As Europe’s debt crisis deepens, as commodity and stock prices gyrate, as the U.S. budget breakdown increases the risk of holding treasuries, the debate over where investors should put their money has intensified.
Wall Street money-guru Greene Stockman told Bloomberg News:
“With growing volatility in every market, nowhere on the entire planet is without excessive risk.”
Chicago economist Martin Twambles posted the following advice on his financial website:
“Investor exposure to international shocks, and each other’s mistakes, make it difficult to find a safe place to put your money.”
California-based market analyst Howard Wayne sent investors the following advice:
“Given the sharp volatility of commodity prices, the best place to put your money is in a white envelope marked with the label “beans”; placed inside a desk drawer next to your bed. Assets markets have become so precarious that a lower right side desk drawer is better suited for money-investors than an upper left side one.”
Dr. Twambles disagreed by responding:
“The Greek debt crisis has spread to Italy. Across the Atlantic the U.S. Congress refuses to bring budgets under control. Given the pressure this puts on real interest rates, the best place to your money, is in a shoebox in the bottom right -side of your favorite sock drawer. “
Dr. Twambles added:
“Do not put your money next to your underwear; unless Europe’s inter-bank rates of interest fall below ten percent.”
Federal Reserve Chairman Ben Bernanke and Treasury Secretary Timothy Geithner met to discuss ways to encourage investor confidence. Off the record, Bernanke expressed concern that unscrupulous financial advisors were pressuring Americans to mix money and “beans” and store their savings, and vegetables, next to their bed. The Fed Chairman maintained that the economy would be better served if people put their money in a small satchel and deposited it on top shelf of their bedroom closet.
In contrast, Secretary Geithner argued that Americans should put their money into water proof buckets; located under a bathroom sink. The Treasury Secretary said that the America’s dismal saving rate would improve if consumers were forced to crawl on their hands and knees next to a stinking toilet when withdrawing money from their personal saving bucket.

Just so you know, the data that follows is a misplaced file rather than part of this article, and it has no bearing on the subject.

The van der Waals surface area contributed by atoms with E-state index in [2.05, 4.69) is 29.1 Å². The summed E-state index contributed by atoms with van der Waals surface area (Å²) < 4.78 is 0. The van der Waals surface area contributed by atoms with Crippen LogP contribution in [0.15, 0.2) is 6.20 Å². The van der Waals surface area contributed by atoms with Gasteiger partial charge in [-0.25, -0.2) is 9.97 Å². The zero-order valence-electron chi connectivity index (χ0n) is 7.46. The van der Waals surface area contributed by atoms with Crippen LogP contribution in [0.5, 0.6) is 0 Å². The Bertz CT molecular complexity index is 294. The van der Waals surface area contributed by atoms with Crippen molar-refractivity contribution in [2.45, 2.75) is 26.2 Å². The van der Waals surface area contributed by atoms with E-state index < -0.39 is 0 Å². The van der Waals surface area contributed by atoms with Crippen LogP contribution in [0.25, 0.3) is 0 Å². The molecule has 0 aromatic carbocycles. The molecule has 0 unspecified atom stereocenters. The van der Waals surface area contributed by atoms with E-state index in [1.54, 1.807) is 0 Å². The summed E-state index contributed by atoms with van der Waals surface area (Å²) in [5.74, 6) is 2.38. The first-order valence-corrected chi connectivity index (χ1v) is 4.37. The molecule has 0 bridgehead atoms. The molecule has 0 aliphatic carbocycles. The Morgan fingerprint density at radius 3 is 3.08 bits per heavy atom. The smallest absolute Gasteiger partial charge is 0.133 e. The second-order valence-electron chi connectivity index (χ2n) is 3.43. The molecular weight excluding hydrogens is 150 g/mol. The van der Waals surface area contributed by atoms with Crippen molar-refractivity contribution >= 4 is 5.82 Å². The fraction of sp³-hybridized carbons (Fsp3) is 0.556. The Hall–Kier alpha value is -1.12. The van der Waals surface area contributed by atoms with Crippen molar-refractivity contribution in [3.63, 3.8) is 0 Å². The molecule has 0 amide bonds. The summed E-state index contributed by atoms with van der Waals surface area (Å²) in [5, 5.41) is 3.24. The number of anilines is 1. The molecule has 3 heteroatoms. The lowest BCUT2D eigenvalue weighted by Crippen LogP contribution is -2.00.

Stanford University economist John Taylor—a leading critic of Obama’s stimulus package, weighed in with an “other-handed tweet”.
“To prevent the economy from overheating, both consumers and investors must put their money inside a shoebox and place it in their hallway closet, away from the home vacuum cleaner.”
IMF economists warned, through a series of peer reviewed tweets, that emerging market growth and increased euro-zone tensions meant that investor should be depositing more money in old soup cans, located within twenty feet of a kitchen appliance.
IMF economists said that heat generated by the “home” appliances would keep the money-cans warm enough to retain value should world asset markets freeze up.
Under pressure from European banking officials, IMF economists admitted that underlying market risk—might require that investors keep a few rolled-up wads of paper bills—inside a crumpled, dirty, pants pocket, placed beneath an unused mattress.
At an investment forum in Hong Kong Chinese banking officials took issue with the Western advice. Speaking through interpreters, the Chinese reiterated their belief that to keep the world economy expanding, both consumer and investors should put their money in plastic piggy banks. The Chinese recommended that piggy banks be stored—inside a rice basket kept hidden under a bamboo mat, next to a used kitchen cooking pot.
Chinese banking officials also criticized Western financial advisors who encourage investors to store “bean-labeled” envelopes of money next their sleeping beds.
The Chinese said only beans should receive the bean rating and added that mixing up money and beans could be inflationary; particularly if exceptional weather increased next year’s soybean’s crop.
Furthermore, Chinese officials said that foreign investors—who have a poor understanding of Wall Street English— may be tempted to plow their gardens and plant their bean-money envelopes. Chinese officials said that they learned, during the Cultural Revolution, that planting envelopes of fresh cash under the soil does not cause money to grow.
The G7 group of nations said they would discuss options for the financial system at their upcoming meeting in Ontario, Canada. Government economists, in general, recommended that investors diversify, putting some of their money in their wallet, a portion in shoe box, and perhaps, bury a few paper bills in their garden; next to a Chinese watercress plant.